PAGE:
The third essay by Hughes detailed how he handled images on the Mars mission. There wasn't anything here that wasn't done in embedded systems 15 years ago; still it was a great walk down memory lane since I used to program embedded imaging systems.

    Chapter 4 really hit home PNUTShell is cloud storage and data processing in real time. This really is the stuff of the future.

    Chapter 5 by Jeff Hammerbacher really didn't offer too many insights but his writing style is fluid and fun plus he offered a glimpse into how Facebook grew.

    We then have the slow section of the book - Chapter 8 on distributed social data had promise but it read more like a company white page than an interesting article. Same with Chapter 12 [...].

    Thankfully chapter 10 on Radiohead's "House of Cards" video was there - and here we are presented with true beauty in data - beautiful enough to create a music video out of!

    I'm still on the fence with Chapter 13 - What Data Doesn't Do. It was an interesting chapter but it felt both too long and too short at the same time. I almost felt that in the author, Coco Krumme, were to write a book on this topic, I'd want to read it. However her essay was not the right vehicle.

    Finally, the last chapter - "Connecting Data" was a truly inspiring piece; one that offers up paths for the future. I am sure a few start ups will form over the questions posed in by Segaran (or maybe the questions to the questions).

    Overall there were enough strengths to overcome the weak chapters. My main complaints are trivial; poor binding of the book, too many PhD candidate papers and not enough from out in the trenches. I'd love to see something from Stonebreaker here; its hard to talk about beautiful data and not have him in it. Or forget [...]and talk about many eyes. Or map reduce. Still, "Beautiful Data" succeeds. It opened up my mind to different possibilities for data representation and usage.
    33 of 33 people found the following review helpful
    3.0 out of 5 stars Beautiful cover, that's for sure Nov. 8 2009
    By Dimitri Shvorob - Published on
    ... Contents are less impressive. O'Reilly bring together a heterogeneous group of authors and let them fend for themselves, with no editorial effort to unite their stories. Some authors hold their own, presenting interesting analyses and visualizations, or just interesting tales, others are less successful. (The spectrum of statistical expertise, for example, is bounded by Andrew Gelman and a graduate student believing that normality is a requirement of the central-limit theorem). 'Interesting' is a good thing, but for $40 I would like 'useful'. An appealing leisure read, but not much more, I am afraid.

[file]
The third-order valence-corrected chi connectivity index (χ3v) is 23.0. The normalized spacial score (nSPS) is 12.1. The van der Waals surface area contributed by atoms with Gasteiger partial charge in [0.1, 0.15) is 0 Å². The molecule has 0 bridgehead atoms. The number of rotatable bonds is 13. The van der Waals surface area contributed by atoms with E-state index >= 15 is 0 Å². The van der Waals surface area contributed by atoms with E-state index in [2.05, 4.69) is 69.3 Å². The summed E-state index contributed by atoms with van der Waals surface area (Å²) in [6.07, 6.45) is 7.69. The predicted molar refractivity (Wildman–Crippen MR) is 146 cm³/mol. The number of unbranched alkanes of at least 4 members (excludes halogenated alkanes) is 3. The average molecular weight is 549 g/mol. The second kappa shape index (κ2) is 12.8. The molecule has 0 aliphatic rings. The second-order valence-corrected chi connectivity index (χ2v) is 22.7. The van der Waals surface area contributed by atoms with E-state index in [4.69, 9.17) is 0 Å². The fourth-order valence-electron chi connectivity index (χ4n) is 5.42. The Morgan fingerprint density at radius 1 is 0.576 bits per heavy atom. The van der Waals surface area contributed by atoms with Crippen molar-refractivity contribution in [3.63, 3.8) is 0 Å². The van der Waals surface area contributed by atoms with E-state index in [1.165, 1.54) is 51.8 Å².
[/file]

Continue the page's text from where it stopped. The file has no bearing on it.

18 of 20 people found the following review helpful
    5.0 out of 5 stars Excellent overview of new approaches to harnessing and displaying data to support knowledge communication Aug. 2 2009
    By Simple Way - Published on
    This book tells you what's possible now and what's on the horizon when it comes to data representation, collection, management, processing, analysis, sharing, and display. Very little code is provided because each chapter is mostly a conceptual discussion of approaches to tackling various kinds of challenges involving data, the lifeblood of any application. My favorite chapters are: 4, 5, 7 and 20. Below are my short notes for each chapter to give you some idea of the book's contents.

    Ch. 1 Seeing Your Life in Data by Nathan Yau
    Hoping to better understand their impact on and exposure to the environment, participants in one of Yau's projects download software onto their phones that then upload GPS data to servers as they go about their daily activities. One of Yau's early challenges was to summarize the data and make it meaningful to the participants: for example, what does it mean to emit 1,000 kilograms of carbon in a week? What he found helpful and not so helpful in data visualization are instructive.

    Ch. 2 The Beautiful People: Keeping Users in Mind When Designing Data Collection Methods by Jonathan Follett and Matthew Holm
    When there is no explicit profit to be made, how do you convince a person to take the time to answer your survey questions?

    Ch. 3 Embedded Image Data Processing on Mars by J.M. Hughes
    Like everything else onboard a spacecraft, the computing system is custom built with minimalism and other stringent specifications (e.g., withstand radiation) in mind. How does one harness limited resources to get the job done?

    Ch. 4 Cloud Storage Design in a PNUTShell by Brian Cooper, Raghu Ramakrishnan, and Utkarsh Srivastava
    Yahoo! engineers have a very challenging job. Web pages containing potentially complex social data must load and update quickly regardless of where the data may be mastered in servers distributed across the world. Learn why they jettisoned some conventional database concepts in favor of: flexible schemas, timeline consistency-driven data updates, etc.

    Ch. 5 Information Platforms and the Rise of the Data Scientist by Jeff Hammerbacher